Ranjan Perera, Ph.D., associate professor at Sanford-Burnham, has been investigating the role of microRNA in melanoma for several years.

Perera and his team of biologists operate a state-of-the-art genome sequencing laboratory to compare patterns of microRNAs and their target gene expression in melanoma cells and normal melanocytes in hopes of finding differences that could be targeted for new diagnostics or therapeutics.

Their research found that melanocyte growth and the cancer’s ability to invade other tissue is partially controlled by abnormal expression of microRNAs. “We’ve identified two specific microRNAs, called miR-375 and miR-34b, which could be used not only as novel diagnostic markers for early melanoma detection, but may also serve as therapeutic targets,” explained Perera.

Because the team looked at so many different cells and patient samples, they generated a lot of data through next-generation sequencing technology that needed to be annotated and interpreted. Perera set out to find someone with the expertise and computing power to help him analyze the data. That’s when he met Shaojie Zhang, Ph.D., an assistant professor of engineering and computer science at UCF, whose expertise is in bioinformatics. Dr. Zhang and his graduate students analyzed the data using a computer program to identify differences in gene expression and methylation patterns between healthy and diseased cells.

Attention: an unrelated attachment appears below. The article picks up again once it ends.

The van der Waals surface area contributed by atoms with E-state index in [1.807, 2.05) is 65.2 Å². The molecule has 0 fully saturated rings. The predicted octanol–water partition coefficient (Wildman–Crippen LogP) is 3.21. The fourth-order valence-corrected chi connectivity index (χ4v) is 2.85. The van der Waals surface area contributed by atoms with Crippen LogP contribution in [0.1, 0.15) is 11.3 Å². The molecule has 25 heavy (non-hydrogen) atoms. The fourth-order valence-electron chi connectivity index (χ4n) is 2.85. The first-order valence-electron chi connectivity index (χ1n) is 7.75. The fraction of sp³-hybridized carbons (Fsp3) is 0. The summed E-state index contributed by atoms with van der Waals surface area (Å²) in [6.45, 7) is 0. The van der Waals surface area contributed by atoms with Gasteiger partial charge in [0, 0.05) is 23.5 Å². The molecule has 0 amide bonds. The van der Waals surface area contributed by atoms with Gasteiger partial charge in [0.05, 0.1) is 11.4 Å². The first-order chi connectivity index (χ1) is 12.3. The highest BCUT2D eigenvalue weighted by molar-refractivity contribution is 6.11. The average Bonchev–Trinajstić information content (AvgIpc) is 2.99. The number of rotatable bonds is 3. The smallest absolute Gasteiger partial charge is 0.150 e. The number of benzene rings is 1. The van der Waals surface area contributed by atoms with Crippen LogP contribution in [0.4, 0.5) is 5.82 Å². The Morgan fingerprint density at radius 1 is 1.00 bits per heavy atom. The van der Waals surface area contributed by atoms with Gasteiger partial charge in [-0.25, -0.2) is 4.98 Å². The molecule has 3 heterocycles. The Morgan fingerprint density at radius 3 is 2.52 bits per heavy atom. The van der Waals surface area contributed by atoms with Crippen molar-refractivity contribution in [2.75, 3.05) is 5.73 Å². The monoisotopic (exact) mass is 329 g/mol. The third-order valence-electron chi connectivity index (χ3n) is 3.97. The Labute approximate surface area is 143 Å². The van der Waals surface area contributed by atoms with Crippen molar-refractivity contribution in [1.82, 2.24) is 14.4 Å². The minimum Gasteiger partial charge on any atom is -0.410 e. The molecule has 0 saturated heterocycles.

“The collaboration between genomics and bioinformatics, two of the most advanced technologies in biomedical research, empowered this important research. These discoveries offer the possibility that the microRNAs we identified could be used as biomarkers to assist in earlier diagnoses of this fatal cancer,” Perera said.

For Zhang, the partnership has also meant an opportunity to give his graduate students real-world experience. “The collaboration provides an interdisciplinary education opportunity to the graduate students from the College of Engineering and Computer Science who are interested in applying their computational skills to biomedical research,” Zhang said. “The partnership not only helps advance science, but it also helps train future scientists. I’m very pleased to be a part of it.”

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